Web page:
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Experimental Diabetes Research
Volume 2012, Article ID 851487, 8 pages
http://dx.doi.org/10.1155/2012/851487
Clinical Study

Acute Hyperglycemia Does Not Impair Microvascular Reactivity and Endothelial Function during Hyperinsulinemic Isoglycemic and Hyperglycemic Clamp in Type 1 Diabetic Patients

13rd Department of Internal Medicine, 1st Faculty of Medicine, Charles University, U Nemocnice 1, 12800 Prague, Czech Republic
2Department of Hematology, 1st Faculty of Medicine, Charles University, U Nemocnice 2, 12800 Prague, Czech Republic

Received 13 July 2011; Accepted 22 September 2011

Academic Editor: Bernard Portha

Copyright © 2012 Eva Horová et al. This is an open access article distributed under the Creative Commons Attribution License, which permits unrestricted use, distribution, and reproduction in any medium, provided the original work is properly cited.

Abstract

Aims. The aim of this study was to evaluate the effect of acute glycemia increase on microvasculature and endothelium in Type 1 diabetes during hyperinsulinemic clamp. Patients and Methods. Sixteen patients (  yrs) without complications were examined during iso- and hyperglycemic clamp (glucose increase 5.5 mmol·L−1). Insulin, lipid parameters, cell adhesion molecules and fibrinogen were analyzed. Microvascular reactivity (MVR) was measured by laser Doppler flowmetry. Results. Maximum perfusion and the velocity of perfusion increase during PORH were higher in hyperglycemia compared to baseline ( versus  PU, , and versus  PU·s−1, , resp.). Time to the maximum perfusion during TH was shorter and velocity of perfusion increase during TH higher at hyperglycemia compared to isoglycemic phase ( versus  s, , and versus  PU·s−1, , resp.). An inverse relationship was found between insulinemia and the time to maximum perfusion during PORH ( , ). Conclusion. Acute glycemia did not impair microvascular reactivity in this clamp study in Type 1 diabetic patients. Our results suggest that insulin may play a significant role in the regulation of microvascular perfusion in patients with Type 1 diabetes through its vasodilation effect and can counteract the effect of acute glucose fluctuations.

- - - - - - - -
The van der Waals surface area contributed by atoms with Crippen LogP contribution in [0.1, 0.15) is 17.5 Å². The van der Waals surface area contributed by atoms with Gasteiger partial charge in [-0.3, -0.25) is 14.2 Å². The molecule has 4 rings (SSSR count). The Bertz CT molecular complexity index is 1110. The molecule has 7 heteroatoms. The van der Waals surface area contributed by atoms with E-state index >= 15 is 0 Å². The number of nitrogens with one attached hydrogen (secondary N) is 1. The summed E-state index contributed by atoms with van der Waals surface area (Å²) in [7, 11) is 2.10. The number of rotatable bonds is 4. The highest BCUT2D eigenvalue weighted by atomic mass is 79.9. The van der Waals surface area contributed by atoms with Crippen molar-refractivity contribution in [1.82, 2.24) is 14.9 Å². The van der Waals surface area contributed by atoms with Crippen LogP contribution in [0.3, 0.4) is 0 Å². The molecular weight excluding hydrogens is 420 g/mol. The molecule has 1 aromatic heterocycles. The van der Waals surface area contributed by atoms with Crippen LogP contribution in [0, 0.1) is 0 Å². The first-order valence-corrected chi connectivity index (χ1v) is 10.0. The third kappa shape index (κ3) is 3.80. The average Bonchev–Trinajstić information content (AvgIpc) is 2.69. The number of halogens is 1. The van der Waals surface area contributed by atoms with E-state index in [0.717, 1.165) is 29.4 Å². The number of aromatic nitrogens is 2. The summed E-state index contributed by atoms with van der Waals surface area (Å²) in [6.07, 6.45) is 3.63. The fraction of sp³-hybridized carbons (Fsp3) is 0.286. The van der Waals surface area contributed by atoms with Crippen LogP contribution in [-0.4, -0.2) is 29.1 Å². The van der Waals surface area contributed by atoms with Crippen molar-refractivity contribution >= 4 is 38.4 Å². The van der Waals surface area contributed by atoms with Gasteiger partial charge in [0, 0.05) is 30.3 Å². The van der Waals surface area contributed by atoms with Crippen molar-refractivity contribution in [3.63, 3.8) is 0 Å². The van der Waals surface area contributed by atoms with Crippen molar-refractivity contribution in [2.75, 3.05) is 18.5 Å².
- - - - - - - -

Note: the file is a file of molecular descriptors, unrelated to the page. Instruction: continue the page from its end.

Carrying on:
1. Introduction

Hyperglycemia is an independent risk factor for the development of vascular complications in patients with diabetes. It has multiple negative effects on vessel wall, and maintaining good glycemic control significantly reduces the risk of both microvascular and macrovascular complications in diabetic patients [14]. Short-term glycemic variability is also discussed as a potential additional independent risk factor for the development of diabetic complications. Increased glycemic variability may contribute to the risk of micro- and macrovascular complications in patients with Type 2 diabetes [58]. One solitary study on a smaller number of Type 1 diabetic patients indicates a possible connection between increased glycemic variability and the development of diabetic neuropathy [9]. However, based on the analyses of data from DCCT study, it was reported that increased glycemic variability is not an additional factor contributing to the risk of microvascular complications in Type 1 diabetic patients [10, 11]. As the data regarding the effect of increased glycemic variability on diabetic complications are limited, the importance of glycemic variability in Type 1 diabetes is not yet clear.

It is also not quite clear how increased glycemic variability could induce diabetic complications. Oxidative stress was suggested as a possible common mechanism of the endothelial impairment induced by increased glycemic variability [1216]. Endothelial dysfunction, a first event in the process of vascular impairment, can be induced by increased oxidative stress. It has been shown in experimental studies in Type 2 diabetic patients that both single and multiple glycemia increase induce oxidative stress and impair endothelial function [17, 18]. Again, especially in Type 1 diabetic patients, the data on the effects of acute hyperglycemia on vascular function are limited.

In Type 2 diabetes, hyperglycemia is often associated with hyperinsulinemia (depending on the stage of diabetes), dyslipidemia, arterial hypertension, and other metabolic abnormalities that may modify the impact of acute hyperglycemia on vascular function [19, 20]. Although the metabolic disorders typically associated with Type 2 diabetes are usually not present in Type 1 diabetes, insulin alters the vascular function in Type 1 diabetes as well [21]. Both hyperglycemia and hyperinsulinemia can affect vascular reactivity [21, 22], and it is even not clear whether some abnormalities in vascular function cannot be attributed to hyperinsulinemia rather than to hyperglycemia [23].